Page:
COLUMBUS (WCMH) — The Ohio Senate is moving to meet a July 17 deadline to decide on a bailout for the operators of Ohio’s nuclear power plants.
FirstEnergy Solutions initially told lawmakers their investors needed to know by July 1 if the State was going to help them with a bailout to the tune of $150 million annually. When the statehouse failed to meet that deadline, FirstEnergy shifted the deadline to July 17.
A new version of a House Bill was accepted by the Senate committee Monday. The Committee plans to entertain amendments on Wednesday and tentatively plans to vote the bill out of committee and send it to the floor of the Senate on that same day.
Lawmakers have about 48 hours to get their amendments in order and submitted if they want a shot at getting them added to the bill.
Monday, the Democrats were kept in the dark about what was in the bill until committee was convened. Democrat lawmakers on the other side of the aisle are learning what is in the bill at the same time as the public.
As it is currently written, the bill gives FirstEnergy Solutions what it wants — $150 million annually. However, it carries strings.
The company will have to submit to annual reviews, as Chairman of the committee State Senator Steve Wilson calls them.
“FirstEnergy Solutions has worked very closely with us to get to the point where they’re comfortable with the review that we are asking for,” said Wilson.
The review would be conducted by the Public Utilities Commission of Ohio.
If the plants get to the point where they don’t need the funding, the amount can be reduced or even eliminated.
To pay for this, the State is going to have citizens pay for the bailout on their electric bills.
The bill calls to add an $0.85 charge to electric bills and an additional $1.00 charge to help offset the cost of two coal-fired OVEC power plants, one of which is in Indiana.
Because adding more charges to residents’ electric bills would be a pretty unpopular move, the statehouse plans to remove some fees as well.
The plan is to get rid of the fees that go toward paying for energy efficiency programs, totaling about $4.85 per bill. Depending on which utility residents use, they could save between $0.69 and $3.88 per month by 2021.
Dayton Power and Light customers will see the least of these savings at $0.69 while Cleveland Electric Illuminating Company customers seeing the $3.88 savings, with other customers falling somewhere in between.
Those savings are straight savings based on the fees. What isn’t taken into account is what the bills will look like without energy efficency programs the $4.85 fee was paying for, according to Dan Sawmiller with the Natural Resource Defense Council.
According to Sawmmiller, with the current programs and fees in place, a company is incentivized by the available program dollars to install energy efficient lightbulbs. Those lightbulbs use less electricity and lower the overall electric bill for that company.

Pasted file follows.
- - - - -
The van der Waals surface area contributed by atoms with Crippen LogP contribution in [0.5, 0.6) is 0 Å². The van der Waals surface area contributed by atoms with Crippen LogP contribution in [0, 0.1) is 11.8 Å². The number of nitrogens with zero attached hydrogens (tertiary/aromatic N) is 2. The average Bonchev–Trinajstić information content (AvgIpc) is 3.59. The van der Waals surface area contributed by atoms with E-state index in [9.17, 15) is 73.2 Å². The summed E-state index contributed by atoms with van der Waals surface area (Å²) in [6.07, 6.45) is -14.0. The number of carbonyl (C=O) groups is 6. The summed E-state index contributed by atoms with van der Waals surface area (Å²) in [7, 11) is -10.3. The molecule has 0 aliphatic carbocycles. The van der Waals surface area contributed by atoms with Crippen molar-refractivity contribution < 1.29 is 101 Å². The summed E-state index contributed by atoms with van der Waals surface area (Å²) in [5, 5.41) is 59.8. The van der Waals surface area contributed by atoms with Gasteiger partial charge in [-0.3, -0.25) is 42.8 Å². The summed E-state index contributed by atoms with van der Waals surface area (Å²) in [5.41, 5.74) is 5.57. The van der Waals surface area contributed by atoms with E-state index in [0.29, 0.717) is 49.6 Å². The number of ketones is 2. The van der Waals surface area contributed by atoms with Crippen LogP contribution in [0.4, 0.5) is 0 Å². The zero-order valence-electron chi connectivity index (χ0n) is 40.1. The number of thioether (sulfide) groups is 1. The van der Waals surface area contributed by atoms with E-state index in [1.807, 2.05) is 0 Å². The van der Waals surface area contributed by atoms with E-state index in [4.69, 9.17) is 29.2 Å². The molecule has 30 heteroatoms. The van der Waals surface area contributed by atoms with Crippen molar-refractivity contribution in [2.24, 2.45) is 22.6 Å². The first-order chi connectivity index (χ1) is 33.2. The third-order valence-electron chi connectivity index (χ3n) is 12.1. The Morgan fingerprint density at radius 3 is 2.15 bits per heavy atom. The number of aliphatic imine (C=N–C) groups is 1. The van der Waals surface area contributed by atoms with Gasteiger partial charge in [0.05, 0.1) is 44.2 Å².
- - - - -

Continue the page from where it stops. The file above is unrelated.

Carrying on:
Sawmiller said that without the current programs and fees in place, a company has no financial incentive to offset the purchase the sometimes costly higher efficiency equipment so they buy the cheaper less efficient version, and run that less efficient equipment resulting in higher overall electricity usage. The higher usage results in a higher bill.
Republicans who support the bill said Sawmiller’s argument is a philosophical one and politically based. They do not believe his scenario and said technology will advance to be inherently more efficient.
The bill also changes a few other things.
It removes mandates for renewable energy generation.
The new bill says that if a utility can reach 17.5% renewable energy by next year, they are good; if they can’t, then they need to work with the PUCO to come up with a timetable for when they will.
Once they reach 17.5%, however, they don’t have to maintain it.
During the introduction of the new bill, Wilson talked about how the Senate took a 100+ page bill and trimmed out so much it is nearly half the size now, coming in around 66-pages.
Some of the things that were stripped out of the House version of the bill include emissions checks, a referendum on wind projects that would have allowed citizens to possibly vote to block a wind project, as well as a proposal for a Federal Energy Regulation Commission report.
In the meantime, the millions of dollars spent on television and radio advertising continues to prompt citizens to reach out to their lawmakers and tell them to vote “yes” or “no” on the bill that has gone through so many changes, it is quite different than when it began.
“There is a lot of confusing advertising and marketing, radio ads, and people are right to be confused by the messages that they’re hearing. The truth is, at the end of the day, House Bill 6 is going to raise your energy bill in the State of Ohio,” said Sawmiller.
As for Wilson, he says this is the best bill possible.
“We’ve worked very hard on it and tried to accommodate all concerns that we possibly could,” he said.